Instead of making your own cucumbers in brine you can use Kosher Dill Pickles, which you can buy at most food stores. You can also replace the fresh beets with the canned ones.

Cold Beet Soup
1 bunch fresh beets,or 2 cans,
1 English cucumber,
4-6 small kirby cucumbers in brine,
1 bunch of radish,
1 bunch of dill,
1 bunch of spring onion,
32 oz European, or Greek yogurt,
salt, pepper.

1. If using raw beets wash them and cut off above the roots.
2. Cut the stalks up to the leaves in small pieces,about 1/4 of inch.
3. Cut beet roots in slices, then in pillars and finally into small cubes.
4. Cook all chopped parts in 4 cups of salted water. If you use canned sliced beets just cut them into small cubes (please see the photos), saving all the juice.
5. Similarly, cut radish, salted cucumbers, and fresh ones in small cubes.
6. Chop dill and spring onion.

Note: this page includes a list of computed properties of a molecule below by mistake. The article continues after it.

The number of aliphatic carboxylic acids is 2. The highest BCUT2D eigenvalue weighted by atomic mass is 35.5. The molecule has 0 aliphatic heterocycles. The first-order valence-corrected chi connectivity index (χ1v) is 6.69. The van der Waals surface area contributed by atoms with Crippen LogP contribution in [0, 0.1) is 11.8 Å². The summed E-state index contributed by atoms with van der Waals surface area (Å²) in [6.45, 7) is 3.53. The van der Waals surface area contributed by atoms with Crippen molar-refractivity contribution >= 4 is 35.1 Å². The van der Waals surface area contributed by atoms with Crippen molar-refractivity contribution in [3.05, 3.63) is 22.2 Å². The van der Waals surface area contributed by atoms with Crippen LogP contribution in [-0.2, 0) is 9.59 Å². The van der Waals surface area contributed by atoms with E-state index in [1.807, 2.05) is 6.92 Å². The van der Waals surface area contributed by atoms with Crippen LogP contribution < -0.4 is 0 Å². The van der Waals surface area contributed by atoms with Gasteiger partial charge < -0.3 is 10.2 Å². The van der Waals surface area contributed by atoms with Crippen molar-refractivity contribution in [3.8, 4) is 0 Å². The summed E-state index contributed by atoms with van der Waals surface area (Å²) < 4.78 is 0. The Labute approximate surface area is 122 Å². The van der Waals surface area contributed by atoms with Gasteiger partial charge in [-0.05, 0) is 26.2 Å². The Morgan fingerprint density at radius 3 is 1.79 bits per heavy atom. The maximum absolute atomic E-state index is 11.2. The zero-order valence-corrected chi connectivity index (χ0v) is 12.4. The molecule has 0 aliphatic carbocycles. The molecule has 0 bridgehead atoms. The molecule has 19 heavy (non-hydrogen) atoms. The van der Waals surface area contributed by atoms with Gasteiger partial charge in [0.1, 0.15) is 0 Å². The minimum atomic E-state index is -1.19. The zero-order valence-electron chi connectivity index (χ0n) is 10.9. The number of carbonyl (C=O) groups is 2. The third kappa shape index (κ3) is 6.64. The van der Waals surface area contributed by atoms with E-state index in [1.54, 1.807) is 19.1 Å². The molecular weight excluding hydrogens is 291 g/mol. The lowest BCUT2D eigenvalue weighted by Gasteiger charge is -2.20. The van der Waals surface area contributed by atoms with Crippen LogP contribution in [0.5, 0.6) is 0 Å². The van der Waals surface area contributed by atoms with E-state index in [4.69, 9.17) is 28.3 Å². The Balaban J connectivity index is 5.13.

7. In a large pot combine all the vegetables and cooked or canned beets and mix gently.
8. Add yogurt and mix again, seasoning with salt and pepper as needed.
9. Chill the soup for minimum 2 hours, but leave preferably over night in the refrigerator.
10. Serve cold with a dollop of fresh or sour cream.

Useful tip:
We serve this soup with cooked young potatoes garnished with fried onion and bacon, or simply alone. Some people also put a hard-boild egg in Chlodnik.

Peach and Ice Cream Dessert--Never Criticize Your Friends

In Switzerland I had an American friend. She was one of the most uninitiated people when it comes to cooking. Luckily, she had a Swiss boyfriend who was quite a good cook.

Although absolutely untalented in the kitchen my friend was always claiming that desserts were her domain. This was also supposed to absolve her from the aversion she felt for ordinary cooking. I had always been anxious to try her famous desserts, imagining what an extraordinary creation my palate would be honored to try.